Once this gets good you can start with back up, then turn a little so they perform a turn on their hindquarters and come with you – watch out for those shoulders bulging towards you, and go right back to backing up if you see it start to happen.”
3. Help them get away.
I wrote about this in a little more depth here, under “Go with the mule so the mule can go with you” in the conclusion to my Joe Wolter clinic write-up, and in a more roundabout way here, in part one of Marty’s visit to Anna Bonnage.
I am still having to train myself to overcome instinct and years of muscle memory, but the gist of it is: you want the mule to know they can leave.
Sounds counter-intuitive, right? But a mule who knows that they can remove themselves from a scary situation is much safer – and much less likely to leave – than a mule who feels constricted. Mules, by nature, are more likely to freeze when confronted with something that worries them, but there is a difference between the freeze that happens while they consider the threat and the freeze that happens because they think they have no other option. By helping them get away from a threat – turning their idea in your idea – you are confirming your ability to look out for them.
“Does your mule have a ‘scary’ side of the arena? If not, you can often create one by leaving a coat on the rail or otherwise changing the environment.
Start at the other end of the arena and ride towards it (this can be done on the ground but is easier ridden, because it gives you the opportunity to turn both ways. If you’re working on the ground, get the previous two exercises good first!) until you feel a bit of hesitance in your mule. This is the threshold of them getting concerned.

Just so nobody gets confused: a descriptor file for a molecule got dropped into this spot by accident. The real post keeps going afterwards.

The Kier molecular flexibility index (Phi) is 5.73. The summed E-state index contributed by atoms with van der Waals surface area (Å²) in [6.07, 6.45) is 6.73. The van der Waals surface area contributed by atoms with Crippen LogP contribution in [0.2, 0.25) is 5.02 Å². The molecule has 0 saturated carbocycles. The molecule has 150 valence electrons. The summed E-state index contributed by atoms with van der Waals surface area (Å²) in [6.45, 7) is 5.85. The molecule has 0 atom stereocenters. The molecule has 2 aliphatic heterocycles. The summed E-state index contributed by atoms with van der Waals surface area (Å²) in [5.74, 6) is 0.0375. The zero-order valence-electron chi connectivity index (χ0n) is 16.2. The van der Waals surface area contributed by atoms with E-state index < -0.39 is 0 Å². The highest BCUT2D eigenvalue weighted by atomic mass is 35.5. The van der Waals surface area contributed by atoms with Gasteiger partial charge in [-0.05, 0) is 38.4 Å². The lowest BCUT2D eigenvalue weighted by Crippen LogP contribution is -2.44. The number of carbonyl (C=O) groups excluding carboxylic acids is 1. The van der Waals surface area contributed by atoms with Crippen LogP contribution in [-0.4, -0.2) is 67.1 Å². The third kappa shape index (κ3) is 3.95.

Then, simply allow them to turn back to the other end of the arena – if they make the turn themselves it’s fine – and trot a circle or two before coming back towards the worrying bit. When they are heading towards it there is no hurry, but when they turn away, you can ask them to walk faster or trot and then keep them trotting a little at the safe end of the arena before walking out again. If you have trouble getting your mule into trot, then this is a great way to work on it by taking their inclination to hurry from from the object and turning it into your idea to trot.
Try and ask them to turn when you feel they are ready to go anyway – your turns will get lighter and they will learn to trust your cues – but try to avoid getting into repeating patterns as mules learn those very fast. Ask for an extra step, turn to the other side, or come in from a slightly different angle each time. Before you know it you will be approaching the thing that was previously a worry.”